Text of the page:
Italian B.A.

The Italian major helps you develop a solid mastery of language skills such as reading, writing, speaking, and aural comprehension. It also provides you with an historical overview of Italian literature and culture through a variety of texts, media, and interrelated subjects (music, film, international politics, sociology, gender studies). The faculty includes experts in language and language pedagogy, literature, film, and culture.

The Department of French and Italian has one of the most active co-curricular programs on campus, with many students participating in both academic and non-academic activities. In-depth study, weekly Italian films, an Italian Club (Circolo Italiano), sports tournaments, talent shows, and overseas programs are all part of the culture of the Italian major.

The B.A. in Italian is offered by the Department of French and Italian, which is part of the College of Arts and Sciences. The Department of French and Italian also offers an Italian Minor.  More information about the Minor can be found in the College of Arts and Sciences Bulletin.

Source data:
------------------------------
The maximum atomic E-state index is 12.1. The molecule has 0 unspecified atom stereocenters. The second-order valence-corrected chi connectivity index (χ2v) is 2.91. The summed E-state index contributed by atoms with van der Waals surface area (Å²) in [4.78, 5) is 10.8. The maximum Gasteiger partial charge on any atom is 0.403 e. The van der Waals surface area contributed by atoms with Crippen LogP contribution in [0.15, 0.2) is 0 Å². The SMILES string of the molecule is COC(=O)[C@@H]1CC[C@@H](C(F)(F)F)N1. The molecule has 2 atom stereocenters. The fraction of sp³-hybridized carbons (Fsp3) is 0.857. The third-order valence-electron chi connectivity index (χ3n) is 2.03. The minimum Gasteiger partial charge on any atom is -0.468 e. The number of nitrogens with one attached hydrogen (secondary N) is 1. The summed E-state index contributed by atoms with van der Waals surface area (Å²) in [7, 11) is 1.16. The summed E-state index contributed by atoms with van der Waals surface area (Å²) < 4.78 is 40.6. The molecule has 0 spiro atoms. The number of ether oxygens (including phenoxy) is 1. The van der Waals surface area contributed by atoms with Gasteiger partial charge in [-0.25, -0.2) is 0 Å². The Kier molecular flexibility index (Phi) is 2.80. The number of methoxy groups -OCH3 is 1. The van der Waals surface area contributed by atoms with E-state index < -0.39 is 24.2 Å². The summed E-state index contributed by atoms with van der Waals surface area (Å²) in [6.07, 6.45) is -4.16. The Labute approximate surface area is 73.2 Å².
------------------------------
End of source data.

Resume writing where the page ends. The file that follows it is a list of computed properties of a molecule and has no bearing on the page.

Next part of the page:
Getting started

If you haven’t had any Italian language study experience, you will begin with the 100-level language course. There are also options to do accelerated first- and second-year Italian courses.

You start earning credit towards the Italian major once you begin 200-level Italian coursework. Students with previous Italian experience take a placement test before new student orientation to determine which course level they should take during their first semester.

Tracks and concentrations

There are no official tracks or concentrations in the Italian major. Courses cover a range of topics, including literature, film, theater, popular culture, art, history and linguistics. As you progress through the major, you are able to choose advanced courses that coincide with your interests, constructing an undergraduate experience that is unique to you and your goals.

Talk with the academic advisor about the possibilities.

Upper level coursework